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  • Workshop electrical

    Hello everyone,
    Well, I've got most of the electrical wiring just about completed in my shop. Here are the circuits, and I'll see if I can post pictures later(actually I've never posted picts on the forum, so I have to find out how to do it):
    • 60 A, 16 ckt panel, and I'm using mini breakers, which doubles the number.
    • One circuit supplies 8-110V/15A receptacles.
    • 3-110 V/20A receptacles on another ckt.
    • Over the main bench will be 4 circuits, each on their own breaker. They supply 2-110 volt/15A receptacles and 2-110V/20A receptacles.
    • One circuit 220V/20A each for the table saw, jointer, band saw, and dust collector.
    • The lighting will be on its own circuit and I'm using a 3 way switch for both entrances.
    • One 110V/15A for the air compressor.
    • One 110V/15A for the air cleaner receptacle(mounted in the ceiling), and that will be switched as well.
    Thanks to so many pointers from you guys before I started. The 60 amp feed from the main panel will be a lockable type breaker, and I have a 60 A breaker in the sub panel as well. Someone mentioned about a phone line, which I have not done and am debating it.
    Well what do you folks think? Again the shop is in my basement. Am I missing anything?

    Regards,
    Dan P.

  • #2

    Re: Workshop electrical

    Dan looks wonderful, can you do my shop, LOL

    Wonderful plan Dan
    CHEERS
    Don B

    Comment


    • #3

      Re: Workshop electrical

      I wouldn't be without a phone line in the shop; I consider it being part of the safety equipment to permit easier communication in case of an accident. I have an intercom to the upstairs as well for both convenience and safety.

      billh

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      • #4

        Re: Workshop electrical

        Hi Dan

        Sounds good to me, lots of room to grow as well.

        Bill's suggestion of a phone line is good as well.

        Mike
        Mike

        Comment


        • #5

          Re: Workshop electrical

          I have only one hardwired phone in my whole house. I have been using cordless phones for years with good success. I currently have a cordless system with a base and three handsets. You can transfer calls between the handsets and also use the whole system as an intercom. I just take a handset to the shop with me. This technology has become incredibly cheap in the past couple of years. You can go into Costco on any day of the week and find a three- or four-handset system, with all the capabilities of a small-business PBX, for under $200.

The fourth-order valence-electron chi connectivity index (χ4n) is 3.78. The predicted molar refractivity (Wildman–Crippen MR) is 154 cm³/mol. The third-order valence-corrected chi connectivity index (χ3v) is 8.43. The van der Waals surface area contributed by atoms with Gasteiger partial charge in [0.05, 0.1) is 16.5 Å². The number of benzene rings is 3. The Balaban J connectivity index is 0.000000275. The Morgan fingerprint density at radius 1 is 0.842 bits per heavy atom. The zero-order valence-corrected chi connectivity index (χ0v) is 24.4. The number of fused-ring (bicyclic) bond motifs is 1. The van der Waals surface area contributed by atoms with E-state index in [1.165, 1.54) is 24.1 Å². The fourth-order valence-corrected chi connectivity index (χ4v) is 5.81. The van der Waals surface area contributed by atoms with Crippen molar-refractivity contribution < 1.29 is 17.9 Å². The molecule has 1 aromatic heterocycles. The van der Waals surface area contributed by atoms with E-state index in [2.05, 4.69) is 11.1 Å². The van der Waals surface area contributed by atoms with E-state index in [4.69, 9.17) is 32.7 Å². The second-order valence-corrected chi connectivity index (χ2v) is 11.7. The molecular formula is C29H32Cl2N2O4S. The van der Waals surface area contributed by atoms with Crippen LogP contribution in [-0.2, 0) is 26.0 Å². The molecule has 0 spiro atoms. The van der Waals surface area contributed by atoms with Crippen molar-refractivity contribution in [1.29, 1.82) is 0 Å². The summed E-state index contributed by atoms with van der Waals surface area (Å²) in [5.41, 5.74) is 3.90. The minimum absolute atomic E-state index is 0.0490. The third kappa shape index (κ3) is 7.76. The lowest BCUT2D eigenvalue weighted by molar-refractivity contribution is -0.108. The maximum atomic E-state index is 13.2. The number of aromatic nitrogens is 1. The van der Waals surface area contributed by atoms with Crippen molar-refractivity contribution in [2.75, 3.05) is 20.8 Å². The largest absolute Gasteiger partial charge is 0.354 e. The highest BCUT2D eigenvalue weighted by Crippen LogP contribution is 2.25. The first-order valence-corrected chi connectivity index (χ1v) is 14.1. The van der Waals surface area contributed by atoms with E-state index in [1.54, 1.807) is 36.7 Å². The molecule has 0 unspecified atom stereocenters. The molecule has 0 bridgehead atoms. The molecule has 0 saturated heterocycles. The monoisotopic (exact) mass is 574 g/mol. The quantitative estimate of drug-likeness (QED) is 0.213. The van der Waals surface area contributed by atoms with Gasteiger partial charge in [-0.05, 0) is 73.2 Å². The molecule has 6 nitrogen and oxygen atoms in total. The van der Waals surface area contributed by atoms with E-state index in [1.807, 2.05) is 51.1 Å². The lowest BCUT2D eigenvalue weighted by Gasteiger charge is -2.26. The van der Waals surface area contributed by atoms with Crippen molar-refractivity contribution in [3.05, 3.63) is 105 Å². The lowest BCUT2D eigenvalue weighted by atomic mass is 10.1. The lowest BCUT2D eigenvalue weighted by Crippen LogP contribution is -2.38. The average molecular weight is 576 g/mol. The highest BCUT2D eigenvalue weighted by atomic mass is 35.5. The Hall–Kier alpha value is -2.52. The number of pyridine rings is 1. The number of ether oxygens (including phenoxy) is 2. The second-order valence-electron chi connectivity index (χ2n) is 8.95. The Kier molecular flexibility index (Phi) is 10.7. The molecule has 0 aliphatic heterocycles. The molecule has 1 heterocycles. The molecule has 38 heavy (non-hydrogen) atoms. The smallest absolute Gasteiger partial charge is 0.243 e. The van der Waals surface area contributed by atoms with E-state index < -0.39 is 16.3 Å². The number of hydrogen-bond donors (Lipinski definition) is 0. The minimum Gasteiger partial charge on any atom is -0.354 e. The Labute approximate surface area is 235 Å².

For the same reason - wireless technology - I didn't bother to run a computer line to the shop, either. I have a router that's wireless-capable so if I ever decide to stick one of my computers in the shop I'll just do a wireless connection.

          ...ken...

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          • #6

            Re: Workshop electrical

            Hello Ken,
            It's not a big job to pull in the phone line. Again, I'm leaving the ceiling open so I can pull in extra wires if needed. Like most people I have one of those wireless phones and was using it in the shop while I was working. But I guess there's nothing like a hard wired phone attached to the wall, you're never misplacing it.

            Dan P.

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            • #7

              Re: Workshop electrical

              I have an old rotary phone in the shop. You know, one of the big black ones that's bolted to the wall and the handset weighs about 10 lbs. Unfortunatly it can only be used for incoming calls. I like it so it's staying.

              I also have the cordless phone/intercom system. It's great when Im out in the shop or in the yard. If I need to call to wife I just press a button and it pages the other handset. It's great when supper's ready too. I hate being late for supper.
              Last edited by J.P. Rap; 03-31-2007, 01:20 PM.
              J.P. Rap Mount Hope Ont.
              Carpe Ductum (Seize The Tape)


              "In this world, you must be oh so smart, or oh so pleasant." Well, for years I was smart. I recommend pleasant. Elwood P. Dowd

              Comment


              • #8

                Re: Workshop electrical

                I would give my eye tooth, and maybe even another body part or two to have a shop with dedicated power like that, sounds very nice indeed! Sure beets running an extension cord out to the garage and having to plug and unplug everytime you use a different tool
                Dan

                All spelling mistakes are the sole property of their owner, but feel free to use them yourselves, as I like to share

                Comment


                • #9

                  Re: Workshop electrical

                  Hi JP,
                  That certainly brings back a bit of nostalgia. I remember those ones, they weigh a ton. Interesting though, I saw in one of the woodworking magazines about setting up shop, where they recommended wiring in a phone as well as a beacon (like a strobe light) that would flash when a call came in. Good for the noise.

                  D.P.

                  Comment


                  • #10

                    Re: Workshop electrical

                    Hey Cowinacape,
                    It's not hard when you have a plan in place. Of course my basement is unfinished and when you start out with the bare studs, it makes it all the easier. Of course, again, I posted a thread before I started and got some good advice from many people. Always good to talk with those who travelled the road before you.

                    Dan P.

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